In a speech to the Bakers Union (BFAWU) annual conference in Southport today, Labour leader Jeremy Corbyn will announce a package of new workplace policies for hospitality workers across the UK, including:
Legislation to ensure 100 per cent of tips are kept by staff
Corbyn will announce a new policy to ensure that 100 per cent of tips are retained by staff, putting an end to practices that has seen tips deducted by businesses.
The next Labour government will legislate to ban businesses from taking a cut from customer tips paid on a credit or debit card as an administration fee; charging waiters to work and pocketing ‘optional’ service charges.
This is in addition to the policies of a Real Living Wage of £10 per hour by 2020 for all workers, whatever their age; secure full rights and regular hours for all workers and ensure full rights to trade union representation and collective bargaining; announced in Labour’s 2017 manifesto.
A “#MeToo workplace revolution”
Corbyn will commit the next Labour government to:
- Legislating to prevent making any contractual clauses (NDAs) which stop disclosure of future discrimination, harassment or victimisation
- Doubling the timeframe within which employment tribunals can be taken
- Requiring employers to publish their sexual harassment policy and the steps being taken to implement it on their external website.
According to a Unite survey, 89 per cent of hospitality workers said they had experienced one or more incidents of sexual harassment in their working life. The same survey found that when asked whether their workplace had an anti-sexual harassment policy in place, 77 per cent said no or they did not know.
Labour’s 2017 manifesto promised to reinstate third party harassment provisions in the Equality Act, repealed by Theresa May, and give trade union equality representatives statutory rights.
On measures to that 100 per cent of tips are retained by staff, Corbyn will say:
Tips should be kept by the staff who earn them, not employers. It’s not fair or right that in businesses across the country, hardworking hospitality workers have had their tips pocketed by their bosses under the guise of bogus admin fees, or to cover breakages, till shortages or customer walkouts.
Labour will make it illegal for rogue employers to make deductions from tips, so staff get to keep 100 per cent, and customers know who their money is going to.
And on the “#MeToo workplace revolution”:
Sexual harassment is a scourge in our society. Without proper rights, contracts and union representation, hospitality staff are at greater risk of being harassed and abused in their workplace.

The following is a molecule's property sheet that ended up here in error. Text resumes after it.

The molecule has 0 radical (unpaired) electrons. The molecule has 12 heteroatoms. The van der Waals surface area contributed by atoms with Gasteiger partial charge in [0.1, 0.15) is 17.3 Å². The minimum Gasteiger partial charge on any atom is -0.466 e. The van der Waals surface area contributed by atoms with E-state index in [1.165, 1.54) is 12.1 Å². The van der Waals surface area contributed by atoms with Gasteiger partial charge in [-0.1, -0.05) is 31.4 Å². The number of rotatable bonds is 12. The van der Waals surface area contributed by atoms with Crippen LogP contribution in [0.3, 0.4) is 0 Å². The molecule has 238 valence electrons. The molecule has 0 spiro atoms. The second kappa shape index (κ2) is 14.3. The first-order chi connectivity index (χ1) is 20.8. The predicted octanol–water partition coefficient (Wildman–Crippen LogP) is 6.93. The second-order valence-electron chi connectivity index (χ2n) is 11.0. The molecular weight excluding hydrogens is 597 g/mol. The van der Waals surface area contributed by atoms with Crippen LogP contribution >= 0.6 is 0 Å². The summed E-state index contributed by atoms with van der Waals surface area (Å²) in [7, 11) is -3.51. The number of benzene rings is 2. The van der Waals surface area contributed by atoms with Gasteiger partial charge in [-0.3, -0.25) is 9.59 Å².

Labour will bring about a workplace rights revolution, so people are free to do their jobs, in the hospitality sector and beyond, without facing unacceptable behaviour and abuses of power from colleagues, clients or customers.
Facts and figures
Employers taking a cut from customer tips paid on a credit or debit card often deduct as much as fifteen percent, calling it an administration fee.
Others deduct a percentage of between 2%-3% from waiting staff table sales. If staff don’t make enough money in tips to cover the levy, some employers deduct it from their wages.
Some employers pocket all of most of the ‘optional’ service charge that increasing numbers of restaurants are automatically adding to customer bills, while many use tips and service charge payments to cover the cost of breakages, till shortages, customers ‘doing a runner’, credit card transaction fees or simply to boost profits. They can even be used to boost senior managers’ wages.
Members of the Unite union at TGI Fridays branches have been striking over a policy to give 40 per cent of card tips earned by waiting staff to kitchen workers.
Non-disclosure agreements (NDAs) can be used at the start of an employment relationship, or particular event in an attempt to prevent staff speaking out about sexual harassment or other issues. The Equality and Human Rights Commission (EHRC) have said that this “may discourage people from reporting harassment which occurs during the course of their employment or the event.”
The next Labour Government will prohibit the use of non-disclosure agreements in relation to future events, and make any existing contractual clauses that prohibit disclosure void.
The EHRC has recommended that non-disclosure agreements about sexual harassment in the workplace should be banned.
Women employed by the agency Artista who were staffing the Presidents club dinner were required to sign NDAs prior to the event
In contrast to Labour’s plans to protect workers, Theresa May repealed Section 40 of the 2010 Equality Act, which held employers responsible if a third party (such as clients and customers) harassed someone in their employment and the they “failed to take such steps as would have been reasonably practicable to prevent the third party from doing so”.
A 2016 TUC report revealed that over half (fifty two per cent) of all women polled have experienced some form of sexual harassment in the workplace.
But this is worse in the hospitality sector. Eighty-nine per cent of hospitality workers surveyed by Unite said they had experienced sexual harassment by colleagues or clients. When asked whether their workplace had an anti-sexual harassment policy in place, Seventy-seven per cent said no or did not know.
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